In Northern California, a heavy storm led to the worst flooding in 20 years in one county and the death of a man in another. Gov. Gavin Newsom declared an emergency for the counties of Amador, Glenn, Lake, Mendocino and Sonoma, where hundreds were marooned because of the flooding.
The heavy rain caused the Russian River to overflow, prompting the evacuation of the town of Guerneville and the Russian River Valley. The river crested at more than 46 feet Wednesday night but had begun to recede by Thursday afternoon.
About 2,000 homes, businesses and other structures were flooded by water up to 8 feet deep. About 3,500 people were under evacuation orders.
Two wastewater treatment plants were not working, leading to concerns about sewage spills, said Briana Khan, a Sonoma County spokeswoman.
Sonoma County officials said they expected the communities of Guerneville and Monte Rio to be accessible by car Friday. The two-day storm had rendered the towns reachable only by boat.
One National Weather Service station measured 20 inches of rain in 48 hours.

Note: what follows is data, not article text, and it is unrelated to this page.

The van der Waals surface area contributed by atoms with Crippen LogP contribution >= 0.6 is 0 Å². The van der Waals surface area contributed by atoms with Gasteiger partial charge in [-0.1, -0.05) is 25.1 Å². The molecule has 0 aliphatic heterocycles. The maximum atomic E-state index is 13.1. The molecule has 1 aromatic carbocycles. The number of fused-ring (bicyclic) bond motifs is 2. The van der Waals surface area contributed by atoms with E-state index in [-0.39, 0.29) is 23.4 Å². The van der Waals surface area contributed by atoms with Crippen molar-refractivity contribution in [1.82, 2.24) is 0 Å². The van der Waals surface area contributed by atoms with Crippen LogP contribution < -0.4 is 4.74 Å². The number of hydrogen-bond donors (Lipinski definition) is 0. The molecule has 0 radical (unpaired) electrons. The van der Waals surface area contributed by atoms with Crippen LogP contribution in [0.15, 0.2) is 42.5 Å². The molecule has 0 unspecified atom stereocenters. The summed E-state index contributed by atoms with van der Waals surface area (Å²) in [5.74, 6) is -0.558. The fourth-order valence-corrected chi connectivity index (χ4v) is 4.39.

Though no flood-related serious injuries or deaths were reported in Sonoma County, a man about 150 miles to the north in Ferndale died trying to reach three children stuck inside his house.
The unidentified man was trying to walk from a barn to his home through about 5 feet of water Wednesday evening when he was carried away by the fast-moving current, said Samantha Karges, spokeswoman with the Humboldt County Sheriff’s Office.
Two adults and a child tried to rescue the man, but their tractor stalled in the water. Deputies in a boat then rescued them and the three children from the home, Karges said.
The man’s body was found Thursday morning. He was the father of a 12-year-old trapped in the home with two children under 4, Karges said. She was not sure whether all three children were related. The low-lying rural area about 215 miles north of San Francisco is home to many dairy farms and flooded when the Eel River went over its banks.
Despite the flooding, the rain has overall been terrific news for the state’s water supply, said UCLA climate scientist Neil Berg.